Link to the University of Pittsburgh Homepage
Link to the University Library System Homepage Link to the Contact Us Form

Elucidating the Role of Translocator Protein in Prostate Cancer: Implications as a Therapeutic Target for Advanced Disease

Fafalios, Arlee Elizabeth (2009) Elucidating the Role of Translocator Protein in Prostate Cancer: Implications as a Therapeutic Target for Advanced Disease. Doctoral Dissertation, University of Pittsburgh. (Unpublished)

Primary Text

Download (12MB) | Preview


BackgroundProstate cancer is the second leading cause of cancer related death in men. Current therapies for metastatic prostate cancer can only prolong progression, as most men eventually succumb to metastasis and then death. Therefore, there is continued urgency to identify novel therapeutic targets for advanced disease. Previous reports have identified an increase in Translocator Protein (TSPO) expression in numerous cancer models, including prostate. Functionally, TSPO has been implicated in the regulation of apoptosis and cell proliferation. Here, the role of TSPO in advanced prostate cancer is evaluated in an effort to establish the potential value of TSPO as a therapeutic target in advanced disease.Methodology and Principle FindingsImmunohistochemical analysis using tissue microarrays was used to determine the expression profile of TSPO in human prostate cancer tissues. We observed that TSPO expression increases with disease progression, as prostate cancer metastases had the highest expression. To demonstrate the effect of TSPO ligands PK11195 and lorazepam in prostate cancer, we utilized cell proliferation assays, cell death ELISAs, and a prostate cancer mouse xenograft study. Our findings provide the first evidence of the anti-tumor effects of lorazepam acting on TSPO. To determine the effect of modulating TSPO expression, we performed overexpression and knockdown studies. These studies provided further evidence that lorazepam is acting through TSPO, as overexpression of TSPO conferred increased susceptibility to lorazepam while TSPO knockdown decreased susceptibility. Lastly, we investigated the role of TSPO multimers in prostate cancer. We found that TSPO multimers can be induced by reactive oxygen species and may be formed through a di-tyrosine covalent bond. Conclusions and SignificanceTSPO expression increases with prostate cancer progression. The benzodiazepine lorazepam exerts its anti-cancer effects through its binding to TSPO. Collectively, these data suggest that TSPO is an excellent therapeutic target for advanced disease and that our preclinical results demonstrating that the already existing FDA-approved drug lorazepam has anti-tumor effects could be easily translated to the prostate cancer patient population. These studies could lead to a significant change in the management of prostate cancer by providing a treatment option with minimal toxicity for use in advanced disease and could ultimately prevent prostate cancer deaths.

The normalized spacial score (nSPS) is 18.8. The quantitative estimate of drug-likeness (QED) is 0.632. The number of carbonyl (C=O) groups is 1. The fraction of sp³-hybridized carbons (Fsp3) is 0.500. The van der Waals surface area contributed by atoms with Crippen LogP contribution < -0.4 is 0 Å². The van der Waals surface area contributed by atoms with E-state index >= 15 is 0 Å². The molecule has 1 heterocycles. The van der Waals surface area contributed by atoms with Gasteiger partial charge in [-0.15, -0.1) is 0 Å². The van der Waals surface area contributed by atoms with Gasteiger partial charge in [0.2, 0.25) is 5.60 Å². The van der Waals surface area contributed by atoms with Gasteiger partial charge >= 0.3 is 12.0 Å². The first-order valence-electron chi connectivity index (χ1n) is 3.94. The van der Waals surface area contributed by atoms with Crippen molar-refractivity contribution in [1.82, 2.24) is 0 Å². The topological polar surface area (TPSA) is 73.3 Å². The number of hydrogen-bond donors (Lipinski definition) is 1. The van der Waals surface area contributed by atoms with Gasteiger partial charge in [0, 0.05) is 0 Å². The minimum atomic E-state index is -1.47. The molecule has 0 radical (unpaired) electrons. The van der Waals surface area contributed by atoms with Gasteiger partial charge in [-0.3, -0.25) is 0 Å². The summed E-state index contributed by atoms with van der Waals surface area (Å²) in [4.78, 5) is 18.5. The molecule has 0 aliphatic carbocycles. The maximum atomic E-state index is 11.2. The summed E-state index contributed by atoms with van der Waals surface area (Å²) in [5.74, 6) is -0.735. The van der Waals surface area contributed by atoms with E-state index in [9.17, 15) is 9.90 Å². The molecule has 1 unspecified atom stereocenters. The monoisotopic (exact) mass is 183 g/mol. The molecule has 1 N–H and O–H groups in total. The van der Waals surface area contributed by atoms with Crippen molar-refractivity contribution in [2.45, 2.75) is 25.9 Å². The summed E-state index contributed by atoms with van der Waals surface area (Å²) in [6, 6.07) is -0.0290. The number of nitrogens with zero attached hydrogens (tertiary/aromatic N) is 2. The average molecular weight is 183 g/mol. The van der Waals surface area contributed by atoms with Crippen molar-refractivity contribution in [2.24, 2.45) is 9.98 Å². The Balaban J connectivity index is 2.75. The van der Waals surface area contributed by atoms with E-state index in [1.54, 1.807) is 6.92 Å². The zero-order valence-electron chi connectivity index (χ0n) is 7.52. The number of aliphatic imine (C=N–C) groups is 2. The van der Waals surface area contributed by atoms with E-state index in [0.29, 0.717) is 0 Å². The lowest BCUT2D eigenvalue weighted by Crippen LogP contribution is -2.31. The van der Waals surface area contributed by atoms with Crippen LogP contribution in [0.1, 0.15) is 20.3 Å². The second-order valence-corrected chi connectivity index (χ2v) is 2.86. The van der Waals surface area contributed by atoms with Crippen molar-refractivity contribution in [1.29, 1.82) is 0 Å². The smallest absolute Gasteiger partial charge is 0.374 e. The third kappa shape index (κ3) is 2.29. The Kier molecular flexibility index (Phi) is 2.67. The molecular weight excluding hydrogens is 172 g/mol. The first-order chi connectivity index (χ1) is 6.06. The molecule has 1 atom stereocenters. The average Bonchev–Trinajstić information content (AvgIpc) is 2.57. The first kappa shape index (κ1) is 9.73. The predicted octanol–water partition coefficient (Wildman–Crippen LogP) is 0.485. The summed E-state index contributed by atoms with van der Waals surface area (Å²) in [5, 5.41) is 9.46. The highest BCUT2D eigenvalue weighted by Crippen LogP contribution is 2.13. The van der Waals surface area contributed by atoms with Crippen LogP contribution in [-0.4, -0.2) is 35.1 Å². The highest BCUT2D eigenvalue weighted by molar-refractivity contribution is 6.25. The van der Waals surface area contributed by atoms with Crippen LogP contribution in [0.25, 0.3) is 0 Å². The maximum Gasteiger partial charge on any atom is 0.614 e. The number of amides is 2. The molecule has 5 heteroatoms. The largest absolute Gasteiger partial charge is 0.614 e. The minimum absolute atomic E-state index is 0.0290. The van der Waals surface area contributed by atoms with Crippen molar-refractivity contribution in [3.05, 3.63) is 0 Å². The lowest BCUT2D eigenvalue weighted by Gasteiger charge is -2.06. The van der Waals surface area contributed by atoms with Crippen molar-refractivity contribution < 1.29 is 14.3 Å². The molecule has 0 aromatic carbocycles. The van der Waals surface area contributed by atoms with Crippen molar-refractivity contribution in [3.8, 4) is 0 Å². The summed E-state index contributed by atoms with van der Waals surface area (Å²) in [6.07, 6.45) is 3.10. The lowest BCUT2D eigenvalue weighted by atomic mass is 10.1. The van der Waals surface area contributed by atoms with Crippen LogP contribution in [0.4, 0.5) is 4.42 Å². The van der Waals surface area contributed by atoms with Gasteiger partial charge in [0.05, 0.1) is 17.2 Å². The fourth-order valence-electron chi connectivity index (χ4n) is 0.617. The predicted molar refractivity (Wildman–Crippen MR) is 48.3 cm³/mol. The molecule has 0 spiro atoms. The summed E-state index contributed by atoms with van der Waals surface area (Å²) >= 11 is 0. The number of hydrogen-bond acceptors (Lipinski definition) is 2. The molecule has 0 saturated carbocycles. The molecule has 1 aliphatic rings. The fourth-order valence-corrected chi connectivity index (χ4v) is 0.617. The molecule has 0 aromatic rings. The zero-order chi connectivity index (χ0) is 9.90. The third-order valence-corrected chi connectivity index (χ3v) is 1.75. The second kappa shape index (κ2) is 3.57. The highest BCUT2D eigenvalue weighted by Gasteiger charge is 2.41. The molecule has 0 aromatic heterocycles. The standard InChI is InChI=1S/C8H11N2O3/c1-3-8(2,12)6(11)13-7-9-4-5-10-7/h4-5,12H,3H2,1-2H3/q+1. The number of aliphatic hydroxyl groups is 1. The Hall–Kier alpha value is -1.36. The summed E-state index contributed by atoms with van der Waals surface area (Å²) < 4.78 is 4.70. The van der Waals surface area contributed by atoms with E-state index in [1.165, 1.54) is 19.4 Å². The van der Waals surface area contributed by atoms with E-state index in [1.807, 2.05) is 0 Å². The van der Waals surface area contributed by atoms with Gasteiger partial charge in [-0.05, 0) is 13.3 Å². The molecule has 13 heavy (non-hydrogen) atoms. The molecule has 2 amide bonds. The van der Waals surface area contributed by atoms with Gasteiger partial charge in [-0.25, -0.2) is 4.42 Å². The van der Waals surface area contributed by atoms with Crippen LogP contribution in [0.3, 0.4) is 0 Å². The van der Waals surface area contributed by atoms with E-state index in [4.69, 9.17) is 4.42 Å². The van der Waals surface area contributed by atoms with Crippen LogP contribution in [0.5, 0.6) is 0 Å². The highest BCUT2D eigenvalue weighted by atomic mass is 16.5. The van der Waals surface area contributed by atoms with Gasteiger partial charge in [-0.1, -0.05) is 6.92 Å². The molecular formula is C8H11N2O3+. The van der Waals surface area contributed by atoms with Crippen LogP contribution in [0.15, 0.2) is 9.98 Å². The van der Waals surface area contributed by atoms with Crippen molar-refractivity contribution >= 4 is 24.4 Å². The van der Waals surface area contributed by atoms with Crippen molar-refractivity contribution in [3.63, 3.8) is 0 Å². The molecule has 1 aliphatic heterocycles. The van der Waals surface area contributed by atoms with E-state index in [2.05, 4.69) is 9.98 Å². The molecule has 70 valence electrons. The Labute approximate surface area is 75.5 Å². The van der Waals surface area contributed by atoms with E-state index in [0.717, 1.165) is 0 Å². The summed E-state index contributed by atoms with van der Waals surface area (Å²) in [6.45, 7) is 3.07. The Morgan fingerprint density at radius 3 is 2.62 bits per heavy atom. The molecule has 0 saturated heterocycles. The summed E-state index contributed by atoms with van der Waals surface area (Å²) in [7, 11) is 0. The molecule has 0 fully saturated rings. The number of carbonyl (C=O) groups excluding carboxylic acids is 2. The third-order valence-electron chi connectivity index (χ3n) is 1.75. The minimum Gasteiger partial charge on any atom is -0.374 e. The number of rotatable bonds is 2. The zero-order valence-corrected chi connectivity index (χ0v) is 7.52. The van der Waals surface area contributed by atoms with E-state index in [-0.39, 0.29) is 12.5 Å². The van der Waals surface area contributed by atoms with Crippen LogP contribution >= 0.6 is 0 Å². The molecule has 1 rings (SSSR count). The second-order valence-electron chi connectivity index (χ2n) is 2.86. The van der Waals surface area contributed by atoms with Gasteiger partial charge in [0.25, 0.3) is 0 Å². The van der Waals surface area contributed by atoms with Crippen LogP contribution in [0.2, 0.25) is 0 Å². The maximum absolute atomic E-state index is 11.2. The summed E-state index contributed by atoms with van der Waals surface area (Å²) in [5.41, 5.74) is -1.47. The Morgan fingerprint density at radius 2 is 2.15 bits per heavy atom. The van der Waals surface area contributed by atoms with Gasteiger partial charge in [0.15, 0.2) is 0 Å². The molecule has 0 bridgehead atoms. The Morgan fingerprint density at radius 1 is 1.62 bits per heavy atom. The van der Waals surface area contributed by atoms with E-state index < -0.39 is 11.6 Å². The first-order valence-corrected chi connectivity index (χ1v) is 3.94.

Social Networking:
Share |


Item Type: University of Pittsburgh ETD
Status: Unpublished
CreatorsEmailPitt UsernameORCID
Fafalios, Arlee Elizabethaef13@pitt.eduAEF13
ETD Committee:
TitleMemberEmail AddressPitt UsernameORCID
Committee ChairDeFrances, Marie Cdefrancesmc@upmc.eduMCD14
Committee MemberPflug,
Committee MemberJohnson,
Committee MemberLatimer,
Committee MemberWang,
Date: 4 September 2009
Date Type: Completion
Defense Date: 8 August 2009
Approval Date: 4 September 2009
Submission Date: 27 August 2009
Access Restriction: No restriction; Release the ETD for access worldwide immediately.
Institution: University of Pittsburgh
Schools and Programs: School of Medicine > Cellular and Molecular Pathology
Degree: PhD - Doctor of Philosophy
Thesis Type: Doctoral Dissertation
Refereed: Yes
Uncontrolled Keywords: Benzodiazepines; Prostate Cancer; TSPO
Other ID:, etd-08272009-140413
Date Deposited: 10 Nov 2011 20:01
Last Modified: 19 Dec 2016 14:37


Monthly Views for the past 3 years

Plum Analytics

Actions (login required)

View Item View Item